First QSO on AO-92 Satellite

I received an Arrow II antenna from N9BAV today, a very generous gift after I tweeted that I needed to buy said antenna. After I put it together, I looked on GoSatWatch app to see the next pass of well-known amateur satellites. I immediately recognized that AO-92 was going to pass very well overhead in about 2½ hours. So I prepped my Kenwood TH-D74A with the VHF downlink frequency (145.880MHz) on sub band A, and the UHF uplink (435.340MHz) on sub band B. My previous attempts at satellite with a HT whip antenna and my HVU-8 vertical have met with no success, so I was half expecting this Arrow to… Read More

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The Other Side of SOTA: Failed Chasing

In today’s episode, I go on my typical Lunch Time on the Air™ (LTOTA) during my lunch hour at work in Rancho Cordova, and I fail at chasing two of my friends activating Summits on the Air (SOTA): – Jose K6HZR activating San Juan Hill (1 pt) W6/CT-230 – Scott N0OI activating Bertha Peak (8 pts) W6/CT-103 Heard voices on Jose’s frequency, but couldn’t verify if it was him. Heard lots of chasers answering Scott, but I guess he couldn’t hear me. In any case, it’s great to know fellow ham friends are out and about, and I’ll try to do my part to help them even if I don’t… Read More

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How to Create a Multi-Mode XReflector

JerryNet is so named because one bored commute home, KG6HQD Jerry went on his DStar radio and connected to REF012A to see if anyone wanted to talk. This became a regular thing and JerryNet™ was born. Later we started talking about how to include other digital voice modes such as DMR and Fusion. We needed a cross-mode reflector so we ended up on the QuadNet Array on 757A. Someone from JerryNet threw out the idea of setting up our own multi-dv reflector similar to Quadnet’s. When I first heard this idea, I immediately thought it would be an impossibly daunting task. I had impressions of expensive hardware and codec boards… Read More

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Build Your Own DMR/DStar/Fusion Hotspot for CHEAP

In an effort to get more people on digital ham radio easily, I posted a video about how to put together your own multi-mode digital voice hotspot device very inexpensively, and with little effort. I have put together several of these and the work pretty well. Kind of like an oil change, almost anyone can do it. I admit, I used to have a purist mindset about ham radio. All these Internet-dependent modes such as Echolink, IRLP, and even analog repeater inter-linking over the Internet had me thinking “but what happens when the grid goes down?” I’ve experienced some pretty bad fails as a systems & software engineer, and also as… Read More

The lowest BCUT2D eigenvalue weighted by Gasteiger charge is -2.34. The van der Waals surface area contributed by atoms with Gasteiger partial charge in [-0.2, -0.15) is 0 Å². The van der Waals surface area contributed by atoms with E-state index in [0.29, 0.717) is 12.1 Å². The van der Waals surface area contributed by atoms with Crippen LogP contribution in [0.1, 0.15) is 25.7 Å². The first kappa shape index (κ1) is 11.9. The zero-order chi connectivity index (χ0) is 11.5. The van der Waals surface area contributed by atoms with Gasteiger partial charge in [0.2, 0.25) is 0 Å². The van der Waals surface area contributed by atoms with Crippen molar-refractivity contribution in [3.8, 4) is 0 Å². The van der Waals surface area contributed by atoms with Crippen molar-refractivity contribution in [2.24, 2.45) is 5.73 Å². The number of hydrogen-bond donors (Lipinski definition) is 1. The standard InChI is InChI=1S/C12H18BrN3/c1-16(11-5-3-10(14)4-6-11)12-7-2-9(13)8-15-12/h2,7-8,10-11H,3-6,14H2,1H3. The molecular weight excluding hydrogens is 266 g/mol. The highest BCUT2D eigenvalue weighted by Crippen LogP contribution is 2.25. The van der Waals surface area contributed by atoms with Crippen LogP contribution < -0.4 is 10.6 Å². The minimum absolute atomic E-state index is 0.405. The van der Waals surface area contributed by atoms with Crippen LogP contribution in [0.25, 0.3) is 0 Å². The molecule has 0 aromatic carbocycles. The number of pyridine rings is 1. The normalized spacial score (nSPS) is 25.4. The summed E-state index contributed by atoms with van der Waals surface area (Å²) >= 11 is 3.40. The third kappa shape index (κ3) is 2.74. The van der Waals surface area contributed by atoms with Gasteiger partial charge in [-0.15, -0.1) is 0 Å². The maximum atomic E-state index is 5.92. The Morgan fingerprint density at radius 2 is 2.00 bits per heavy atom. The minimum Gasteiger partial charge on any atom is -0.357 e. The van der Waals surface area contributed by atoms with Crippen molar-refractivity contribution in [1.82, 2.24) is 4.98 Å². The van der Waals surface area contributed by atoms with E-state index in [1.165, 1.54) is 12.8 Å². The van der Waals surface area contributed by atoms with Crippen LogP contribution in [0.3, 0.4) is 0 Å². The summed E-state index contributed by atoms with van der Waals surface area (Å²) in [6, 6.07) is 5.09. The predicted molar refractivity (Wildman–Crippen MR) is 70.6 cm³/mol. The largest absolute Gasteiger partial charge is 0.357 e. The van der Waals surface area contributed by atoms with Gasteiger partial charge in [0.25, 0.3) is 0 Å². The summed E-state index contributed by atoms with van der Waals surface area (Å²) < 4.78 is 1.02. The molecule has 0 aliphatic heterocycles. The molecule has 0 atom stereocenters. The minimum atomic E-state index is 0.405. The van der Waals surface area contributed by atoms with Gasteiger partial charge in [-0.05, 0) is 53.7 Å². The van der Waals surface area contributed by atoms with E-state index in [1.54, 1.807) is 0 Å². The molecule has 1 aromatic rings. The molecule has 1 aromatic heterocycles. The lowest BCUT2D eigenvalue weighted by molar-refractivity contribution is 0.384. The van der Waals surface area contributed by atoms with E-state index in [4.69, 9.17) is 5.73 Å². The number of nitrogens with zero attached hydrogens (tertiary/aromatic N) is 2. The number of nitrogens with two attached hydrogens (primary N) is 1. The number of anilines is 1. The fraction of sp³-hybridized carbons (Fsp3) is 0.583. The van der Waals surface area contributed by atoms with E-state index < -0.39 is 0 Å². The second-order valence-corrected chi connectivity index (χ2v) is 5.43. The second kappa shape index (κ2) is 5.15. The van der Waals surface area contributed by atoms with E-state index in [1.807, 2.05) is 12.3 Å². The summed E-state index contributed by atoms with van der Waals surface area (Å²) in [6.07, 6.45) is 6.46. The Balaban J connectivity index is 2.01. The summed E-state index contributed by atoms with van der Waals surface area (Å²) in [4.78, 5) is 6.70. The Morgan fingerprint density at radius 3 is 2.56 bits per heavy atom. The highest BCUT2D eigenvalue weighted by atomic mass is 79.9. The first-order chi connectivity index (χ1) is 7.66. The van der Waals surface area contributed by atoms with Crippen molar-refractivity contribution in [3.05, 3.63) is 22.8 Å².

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The Gamification of Ham Radio

I think contest organizations and the ARRL understand one aspect of fostering activity in the hobby. The logbook awards, contests, and sprints have their roots in achievement, competition, and accomplishment. Stanford gaming theorist Jane McGonigal recently spoke at a Security Conference I attended where she remarked on the incredible amount of time poured into online gaming. More than the combined manpower of the largest companies in the world, games contribute literal trillions of man-hours (billions a week) to seemingly “useless obstacles”. Why? Because games bring out a full-brain engagement like few other daily activities. The same concepts are readily (albeit unintentionally) applied to ham radio. Even contests that aren’t scheduled,… Read More

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Wiring a CW Paddle

Many HF transceivers use a stereo jack for the internal electronic keyer. Some have a 1/4″ jack, others have a 3.5mm jack. This is a note on how most of these are wired to a CW paddle. On a TRS cable (tip ring sleeve 3.5mm) Red: tip (left, dit) White: ring (right, dah) Yellow: sleeve (common ground) (this wire could also be black) If you’re right-handed, use the left paddle for the dit, which would go to the tip of the plug which would be the red connection. The white connection is the dah (right paddle) which goes to “ring” on the plug, adjacent to the tip. The common ground… Read More

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CERT Basic Final Exercise 2/10

I had the chance to be a “survivor” of a mock disaster for the Sacramento Metro Fire Station 21 CERT Basic class disaster simulation today. This normally means having a severe injury and role-playing an often uncooperative survivor. I was to be a victim who had a big hit to the head, and was disoriented and wandering. This meant I did not get to be covered in blood, but only sported a large bruise on my forehead. Maybe I should have chosen to have more contusions on my face or something, would have been far messier. Our disaster event was we were survivors along the debris path of a plane… Read More

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